Legal Marijuana In Nevada Has To Stay Out Of Casinos

Nevada gaming regulators reiterate their stance on cannabis and casinos

Nevada’s Gaming Control Board restated their position that the drug is off limits for casinos, despite how impractical that will be. They stated that Legal marijuana in Nevada has to stay out of casinos.

Despite the voters  legalizing recreational marijuana in the State on November 8th,  casino licensees are advised to steer clear of permitting it on their premises or engaging with any legal marijuana businesses, Including taking their money, as long as federal and state laws are at odds on the matter.

The Nevada Gaming Control Board (NGCB) made a stance in 2014, after the state passed a bill that would license businesses to dispense medical marijuana.

Tony Alamo, of the Nevada Gaming Commission said that despite the vote, regulators would not alter their views, he did say that their position was “work in progress” that could be revisited at a later date.

The NGCB’s Stance On Medical Marijuana

Unless the federal law is changed, the board does not believe investment or any other involvement in a medical marijuana facility or establishment by a person who has received a gaming approval or has applied for a gaming approval is consistent with the effective regulation of gaming. Further, the board believes that any such investment or involvement by gaming licensees or applicants would tend to reflect discredit upon gaming in the state of Nevada.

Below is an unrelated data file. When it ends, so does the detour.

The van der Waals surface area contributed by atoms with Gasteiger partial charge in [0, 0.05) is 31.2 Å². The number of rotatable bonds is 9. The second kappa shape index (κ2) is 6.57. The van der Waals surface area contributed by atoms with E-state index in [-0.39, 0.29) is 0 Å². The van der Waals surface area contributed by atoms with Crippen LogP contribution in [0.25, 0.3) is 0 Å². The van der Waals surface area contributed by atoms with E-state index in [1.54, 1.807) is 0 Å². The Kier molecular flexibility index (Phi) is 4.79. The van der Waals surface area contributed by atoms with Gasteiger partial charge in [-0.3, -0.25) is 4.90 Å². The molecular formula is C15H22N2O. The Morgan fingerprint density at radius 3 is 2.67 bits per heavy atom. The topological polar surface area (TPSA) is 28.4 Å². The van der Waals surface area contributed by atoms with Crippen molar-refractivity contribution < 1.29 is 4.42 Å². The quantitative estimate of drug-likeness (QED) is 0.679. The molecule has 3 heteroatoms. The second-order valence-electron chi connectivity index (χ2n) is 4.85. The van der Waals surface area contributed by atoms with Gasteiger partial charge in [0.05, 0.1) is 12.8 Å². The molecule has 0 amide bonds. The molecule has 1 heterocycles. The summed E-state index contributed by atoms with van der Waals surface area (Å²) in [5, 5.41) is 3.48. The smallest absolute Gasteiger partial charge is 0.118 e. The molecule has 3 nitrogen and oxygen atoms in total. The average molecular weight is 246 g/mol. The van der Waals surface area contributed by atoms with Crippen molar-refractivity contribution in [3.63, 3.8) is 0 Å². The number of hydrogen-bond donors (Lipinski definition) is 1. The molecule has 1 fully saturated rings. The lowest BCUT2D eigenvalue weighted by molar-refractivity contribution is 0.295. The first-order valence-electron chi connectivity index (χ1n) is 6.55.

Gaming Commissioner John Moran questioned why the federal government should bother having a law that it has said it would not enforce should state authorities choose to disregard it.

“Going back to my law school days, I learned that laws that are not enforced should not stay on the books,” Moran said. “We have to also talk about a question: When does a lawfully approved voter initiative and business … when and how does that bring discredit on state gaming industry?”

Casinos Postion


The Casino industry was against marijuana legalization, despite the increased tourism it might bring to the state because of the legal position it puts casinos in. If casinos are barred from doing business with anyone involved in the marijuana trade, how can are they to enforce this? Are they required to vet everyone who places a bet in a casino in case they have links to a business that is, in fact, legally licensed in Nevada?

And, meanwhile, how can casinos, in any practical sense, prevent people from smoking in their rooms?

“Our goal today was accomplished,” Alamo told the Las Vegas Review-Journal after the meeting. “The industry is looking to see what our general direction is. There was a tilt here. The tilt was that there’s a federal law and we expect people to follow the federal law.”

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